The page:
On the eighth hole of Friday’s GBO second round, Baker lipped a 30-foot birdie putt, and he and Ingram could only smile at each other.

“Having a caddy helps so much. I like walking as opposed to taking a cart. She definitely helps out in many ways. It helps to have someone who’s done it. She knows what to do and what not to do,” Baker said.

Earlier, on the par-5 fourth hole, missing a short birdie putt caused Khara to smack himself in the head repeatedly with the grip of his putter. Those are the shots a player remembers when he goes home in the red, or in the black.

“I’ve one bogey in 36 holes, so I’ve played smart golf. I’ve got to go out there and make more birdies. There’s tons of birdies out there. This is a short, muni course. You can go out there and someone can shoot 59 one of these days,” Khara said. “I was putting for eagle twice, and I three putted twice, so I made par that way. It’s the little shot, that’s what counts… If you miss those little ones, you’re not playing good.”

For the players moving on from the Maine Open to the New Hampshire Open, which begins play Wednesday at Manchester Country Club, they could play eight competitive rounds in nine days.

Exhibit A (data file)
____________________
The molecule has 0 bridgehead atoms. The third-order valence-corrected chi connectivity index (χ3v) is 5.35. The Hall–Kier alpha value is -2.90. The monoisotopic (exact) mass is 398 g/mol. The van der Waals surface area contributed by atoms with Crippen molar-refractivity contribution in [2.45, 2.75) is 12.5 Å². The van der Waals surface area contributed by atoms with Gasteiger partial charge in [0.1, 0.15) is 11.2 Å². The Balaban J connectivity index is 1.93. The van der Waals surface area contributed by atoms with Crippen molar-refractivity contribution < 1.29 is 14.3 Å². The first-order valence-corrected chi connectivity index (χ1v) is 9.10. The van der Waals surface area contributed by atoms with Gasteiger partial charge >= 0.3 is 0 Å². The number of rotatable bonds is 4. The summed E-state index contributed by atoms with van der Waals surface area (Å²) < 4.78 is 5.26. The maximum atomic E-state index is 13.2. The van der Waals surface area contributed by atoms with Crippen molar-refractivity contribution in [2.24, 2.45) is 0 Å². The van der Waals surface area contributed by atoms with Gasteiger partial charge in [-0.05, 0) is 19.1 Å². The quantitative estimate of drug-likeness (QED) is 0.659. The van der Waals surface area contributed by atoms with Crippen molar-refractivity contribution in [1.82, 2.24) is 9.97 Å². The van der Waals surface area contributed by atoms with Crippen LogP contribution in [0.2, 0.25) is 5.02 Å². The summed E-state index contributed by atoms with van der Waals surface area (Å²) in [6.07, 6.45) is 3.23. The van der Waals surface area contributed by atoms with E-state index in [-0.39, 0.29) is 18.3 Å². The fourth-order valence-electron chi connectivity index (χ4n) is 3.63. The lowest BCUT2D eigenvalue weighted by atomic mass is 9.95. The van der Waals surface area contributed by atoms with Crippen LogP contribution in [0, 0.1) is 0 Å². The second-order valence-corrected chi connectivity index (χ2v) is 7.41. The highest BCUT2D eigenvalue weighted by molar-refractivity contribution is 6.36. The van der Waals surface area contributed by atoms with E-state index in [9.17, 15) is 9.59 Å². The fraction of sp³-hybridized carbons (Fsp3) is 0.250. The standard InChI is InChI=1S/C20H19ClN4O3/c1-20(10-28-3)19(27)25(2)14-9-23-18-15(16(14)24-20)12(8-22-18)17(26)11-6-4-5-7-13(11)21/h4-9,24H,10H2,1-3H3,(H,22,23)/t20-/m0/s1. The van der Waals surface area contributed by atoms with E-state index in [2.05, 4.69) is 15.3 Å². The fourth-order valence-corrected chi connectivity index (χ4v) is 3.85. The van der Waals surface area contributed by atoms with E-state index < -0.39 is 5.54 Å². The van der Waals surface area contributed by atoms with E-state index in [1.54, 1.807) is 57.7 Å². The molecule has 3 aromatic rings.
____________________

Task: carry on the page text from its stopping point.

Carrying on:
“You’ve got to embrace it. I like playing as many tournaments as I can. Just getting out of Florida is a nice change, and we play really nice courses up here,” Baker said.

For Duvall, these three tournaments are a warm-up for PGA Europe qualifying school in September.

“If you can come up and get a win under your belt and keep the string going for 10 days, you can make 10, 12, 15 grand, maybe a little bit more if you play solid,” Duvall, 33, said. “It cost me $2,000 to come up here for the events, and I’m fortunate enough that I have some people helping me. If I could finish top 10 every event, I would be looking at taking home some decent cash, maybe pay for qualifying school along the way. That would be nice.”

So, they’ll play with the sound of traffic rushing buy a few holes at the Augusta Country Club on Route 202. In the Greater Bangor Open, they played with the drone of planes landing at nearby Bangor International Airport every few minutes.

“I had a plane fly right over my head as I was getting ready to tee off. Honestly, everybody says they want to try and find the zone and all that stuff, but I’m pretty good with blocking stuff out,” Duvall said. As he spoke, another plane was coming in. “You hear it right now. It a constant thing, a continuous thing, the noise. It’s not like you get to the top of your back-swing and they slam on a horn or something. It’s actually pretty cool to see all the planes. It takes your mind off the action and give you a little something to look at and talk about.”

They’ll play if they win enough money to cover the trip, and they’ll play if they go home with a net loss. Then, they’ll move on to the next tournament.

Travis Lazarczyk — 861-9242

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Twitter: @TLazarczykMTM